A love story: Mark Menendez’s fight to save his wife from pancreatic cancer

Max and Caroline MenendezMax and Caroline Menendez
When I talked to Mark the other day on the phone, he was very technical in his discussion with me about “Donna’s terminal cancer,” told me about how he has read “some 30 published medical studies” about it, how he searches for answers on the internet late into the night, “no stone left unturned.”

As he is talking, the note I write down is exactly this, “Dr. Mac=His Mom.”

When my friend Dr. Mac’s mother died recently, I went to the wake, as a good buddy would, and Mac was very clinical in what happened to his mother, I knew from knowing Mac as well as I do, the clinical, scientific approach, kept the emotions in check.

“Mark, how you doing man, tell me, friend to friend, how are you doing?”

Mark Menendez took a medical leave last year from the Elite series to take care of Donna, and when the cancer came back, he applied for and got a medical leave to take the 2014 season off, as well, since he is the primary caregiver for his wife.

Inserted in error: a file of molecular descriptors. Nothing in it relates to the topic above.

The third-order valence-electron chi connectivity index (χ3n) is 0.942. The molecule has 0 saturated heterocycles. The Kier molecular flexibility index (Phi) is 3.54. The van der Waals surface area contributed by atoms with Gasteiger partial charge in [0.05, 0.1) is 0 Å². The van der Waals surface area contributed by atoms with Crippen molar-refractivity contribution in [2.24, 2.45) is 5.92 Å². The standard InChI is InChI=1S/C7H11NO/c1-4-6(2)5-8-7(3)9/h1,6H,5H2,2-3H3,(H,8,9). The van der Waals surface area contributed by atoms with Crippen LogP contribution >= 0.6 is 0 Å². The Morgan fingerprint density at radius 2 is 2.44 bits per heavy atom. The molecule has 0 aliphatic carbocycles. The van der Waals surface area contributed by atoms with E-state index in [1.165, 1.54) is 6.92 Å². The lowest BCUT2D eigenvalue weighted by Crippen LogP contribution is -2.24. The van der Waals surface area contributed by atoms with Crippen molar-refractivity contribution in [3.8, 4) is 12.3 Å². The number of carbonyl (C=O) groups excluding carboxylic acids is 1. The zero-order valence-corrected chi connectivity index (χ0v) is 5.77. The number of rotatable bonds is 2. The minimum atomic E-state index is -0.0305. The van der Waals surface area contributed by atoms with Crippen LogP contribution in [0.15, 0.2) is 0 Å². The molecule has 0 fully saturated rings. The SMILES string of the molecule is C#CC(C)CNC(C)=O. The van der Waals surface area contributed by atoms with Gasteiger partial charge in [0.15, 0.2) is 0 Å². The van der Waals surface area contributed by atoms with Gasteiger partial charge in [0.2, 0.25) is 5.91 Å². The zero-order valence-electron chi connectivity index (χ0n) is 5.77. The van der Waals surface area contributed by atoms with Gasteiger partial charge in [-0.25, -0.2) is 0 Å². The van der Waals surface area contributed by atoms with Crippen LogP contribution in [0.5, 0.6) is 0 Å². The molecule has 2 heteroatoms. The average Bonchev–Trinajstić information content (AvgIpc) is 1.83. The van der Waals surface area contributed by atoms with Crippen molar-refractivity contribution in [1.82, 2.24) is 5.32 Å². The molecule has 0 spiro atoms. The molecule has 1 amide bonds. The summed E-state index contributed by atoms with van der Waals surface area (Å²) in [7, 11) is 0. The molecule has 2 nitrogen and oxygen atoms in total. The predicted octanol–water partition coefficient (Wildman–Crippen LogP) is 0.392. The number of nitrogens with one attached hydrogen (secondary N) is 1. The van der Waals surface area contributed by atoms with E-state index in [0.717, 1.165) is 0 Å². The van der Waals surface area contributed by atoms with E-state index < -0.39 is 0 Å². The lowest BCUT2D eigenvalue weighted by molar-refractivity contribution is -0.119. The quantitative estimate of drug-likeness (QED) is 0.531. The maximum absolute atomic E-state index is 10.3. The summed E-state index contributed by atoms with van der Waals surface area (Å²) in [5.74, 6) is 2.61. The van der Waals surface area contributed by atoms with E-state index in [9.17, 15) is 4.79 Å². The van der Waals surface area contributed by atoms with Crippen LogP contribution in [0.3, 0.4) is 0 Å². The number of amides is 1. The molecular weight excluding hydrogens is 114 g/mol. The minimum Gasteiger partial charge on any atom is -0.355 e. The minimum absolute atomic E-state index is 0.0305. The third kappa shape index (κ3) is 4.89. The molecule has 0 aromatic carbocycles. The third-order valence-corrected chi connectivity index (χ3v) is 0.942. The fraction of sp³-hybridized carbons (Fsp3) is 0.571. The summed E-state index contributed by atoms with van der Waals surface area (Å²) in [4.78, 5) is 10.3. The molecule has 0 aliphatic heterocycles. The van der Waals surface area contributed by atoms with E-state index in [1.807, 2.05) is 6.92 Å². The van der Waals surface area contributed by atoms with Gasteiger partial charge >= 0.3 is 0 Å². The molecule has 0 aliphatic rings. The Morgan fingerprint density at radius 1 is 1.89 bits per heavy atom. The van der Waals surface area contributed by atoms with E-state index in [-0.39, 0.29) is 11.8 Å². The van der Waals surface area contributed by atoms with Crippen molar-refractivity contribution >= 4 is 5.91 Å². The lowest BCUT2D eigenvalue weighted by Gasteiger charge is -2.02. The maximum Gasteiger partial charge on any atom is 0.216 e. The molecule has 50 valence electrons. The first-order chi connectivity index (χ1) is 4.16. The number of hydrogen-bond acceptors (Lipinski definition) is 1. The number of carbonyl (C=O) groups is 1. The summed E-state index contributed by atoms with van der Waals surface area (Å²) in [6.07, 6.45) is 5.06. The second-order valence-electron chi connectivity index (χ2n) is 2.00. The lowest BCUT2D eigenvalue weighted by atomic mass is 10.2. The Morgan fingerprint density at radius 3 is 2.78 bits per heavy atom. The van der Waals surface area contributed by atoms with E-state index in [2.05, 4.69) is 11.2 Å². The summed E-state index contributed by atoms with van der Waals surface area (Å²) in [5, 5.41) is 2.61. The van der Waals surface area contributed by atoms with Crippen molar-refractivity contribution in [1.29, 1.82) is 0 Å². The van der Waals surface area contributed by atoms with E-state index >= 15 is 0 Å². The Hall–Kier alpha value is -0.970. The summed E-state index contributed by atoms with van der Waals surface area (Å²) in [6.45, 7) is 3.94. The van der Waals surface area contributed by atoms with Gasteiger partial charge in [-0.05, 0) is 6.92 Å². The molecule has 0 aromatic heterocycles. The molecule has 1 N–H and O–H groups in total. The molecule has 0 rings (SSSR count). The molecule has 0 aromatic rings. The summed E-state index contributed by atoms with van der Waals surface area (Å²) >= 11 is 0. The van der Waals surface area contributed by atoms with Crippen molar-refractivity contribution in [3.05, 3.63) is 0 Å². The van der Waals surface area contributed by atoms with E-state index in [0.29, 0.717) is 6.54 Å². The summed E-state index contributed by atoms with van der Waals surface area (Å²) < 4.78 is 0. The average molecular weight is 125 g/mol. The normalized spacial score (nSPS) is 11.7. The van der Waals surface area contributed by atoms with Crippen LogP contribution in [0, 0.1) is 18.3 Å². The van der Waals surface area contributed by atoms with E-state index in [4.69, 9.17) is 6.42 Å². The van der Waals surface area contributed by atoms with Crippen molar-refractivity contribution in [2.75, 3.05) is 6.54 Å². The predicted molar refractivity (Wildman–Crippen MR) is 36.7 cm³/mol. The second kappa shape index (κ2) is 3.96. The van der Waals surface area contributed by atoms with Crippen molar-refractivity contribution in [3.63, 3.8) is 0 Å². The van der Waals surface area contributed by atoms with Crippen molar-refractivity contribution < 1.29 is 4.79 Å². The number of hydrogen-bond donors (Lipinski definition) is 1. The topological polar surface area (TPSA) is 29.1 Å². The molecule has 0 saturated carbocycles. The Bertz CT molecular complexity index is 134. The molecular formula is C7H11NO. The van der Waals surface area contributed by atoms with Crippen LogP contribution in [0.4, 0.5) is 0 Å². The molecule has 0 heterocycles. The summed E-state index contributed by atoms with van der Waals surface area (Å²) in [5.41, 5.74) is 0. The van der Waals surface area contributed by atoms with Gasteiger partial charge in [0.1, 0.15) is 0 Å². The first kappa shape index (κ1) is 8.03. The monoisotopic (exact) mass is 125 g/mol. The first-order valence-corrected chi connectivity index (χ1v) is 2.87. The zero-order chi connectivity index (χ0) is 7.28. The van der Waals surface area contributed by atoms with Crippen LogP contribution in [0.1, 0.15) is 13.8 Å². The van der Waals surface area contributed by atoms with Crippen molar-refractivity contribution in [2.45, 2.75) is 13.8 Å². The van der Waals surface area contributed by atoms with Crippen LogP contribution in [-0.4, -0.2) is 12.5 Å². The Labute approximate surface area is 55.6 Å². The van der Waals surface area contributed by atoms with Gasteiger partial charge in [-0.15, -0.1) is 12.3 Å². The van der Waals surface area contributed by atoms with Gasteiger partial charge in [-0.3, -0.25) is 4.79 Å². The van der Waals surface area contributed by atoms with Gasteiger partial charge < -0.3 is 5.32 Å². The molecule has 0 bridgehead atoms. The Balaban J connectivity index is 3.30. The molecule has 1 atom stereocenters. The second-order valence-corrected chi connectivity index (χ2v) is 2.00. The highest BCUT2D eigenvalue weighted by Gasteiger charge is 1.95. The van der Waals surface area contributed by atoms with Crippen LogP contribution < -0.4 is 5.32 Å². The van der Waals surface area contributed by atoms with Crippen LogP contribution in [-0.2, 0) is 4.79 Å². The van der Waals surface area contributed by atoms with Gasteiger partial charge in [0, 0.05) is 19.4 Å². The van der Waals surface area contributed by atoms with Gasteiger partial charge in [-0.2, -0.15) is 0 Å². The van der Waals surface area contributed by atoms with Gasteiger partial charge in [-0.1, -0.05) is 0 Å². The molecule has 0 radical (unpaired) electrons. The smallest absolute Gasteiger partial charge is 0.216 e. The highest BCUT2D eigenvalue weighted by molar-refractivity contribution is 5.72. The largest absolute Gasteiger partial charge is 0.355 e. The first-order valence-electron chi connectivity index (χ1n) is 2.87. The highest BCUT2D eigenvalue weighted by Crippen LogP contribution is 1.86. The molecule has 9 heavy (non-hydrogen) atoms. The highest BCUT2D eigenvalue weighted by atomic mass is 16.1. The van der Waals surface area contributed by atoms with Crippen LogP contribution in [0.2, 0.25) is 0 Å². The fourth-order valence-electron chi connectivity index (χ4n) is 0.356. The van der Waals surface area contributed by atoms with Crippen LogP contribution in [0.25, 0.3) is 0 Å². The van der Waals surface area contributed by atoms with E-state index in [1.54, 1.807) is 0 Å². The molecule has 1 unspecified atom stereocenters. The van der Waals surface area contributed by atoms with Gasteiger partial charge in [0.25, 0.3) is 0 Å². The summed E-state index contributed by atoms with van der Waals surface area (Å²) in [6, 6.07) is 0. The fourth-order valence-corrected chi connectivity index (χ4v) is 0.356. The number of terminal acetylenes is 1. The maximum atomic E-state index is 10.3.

Mark pauses in explaining the clinical trials they may go through beginning next week at Johns Hopkins in Baltimore…there is a tiny opening in the scientific safety fence.

“Dude…Mark…it’s db man…how are YOU doing?”

I hear a double clutch in his voice, in his breathing and then, the gate opens, “db, I don’t get it, she’s had hell on earth this lady, she was an orphan, all she ever wanted in life was a loving family, and now that she has it…it’s being taken away.”

I heard personal tales of “soul mates.”

Heard how they first laid eyes on each in THE SECOND GRADE.

Tales of their 10-year marriage.

Soft, loving, fun tales of their two children, 10-year-old Caroline and 9-year-old Max.

All talk comes to a halt when Mark mentions the children.

Last Friday night, we told the children, we went into our bedroom, both kids crawled up on our big bed and…

“I told Caroline that mommy’s cancer has come back…”

I only listen I couldn’t talk if I wanted to.

“And you know what that 10-year-old girl says to me?” and there is a long pause on both ends of the phone, “she says, she says, db she says, that’s okay daddy, mommy beat it once, she will beat it again.”

And then both kids crawled up into Mark and Donna’s laps,

and fell asleep.

“…but every time I think of you…”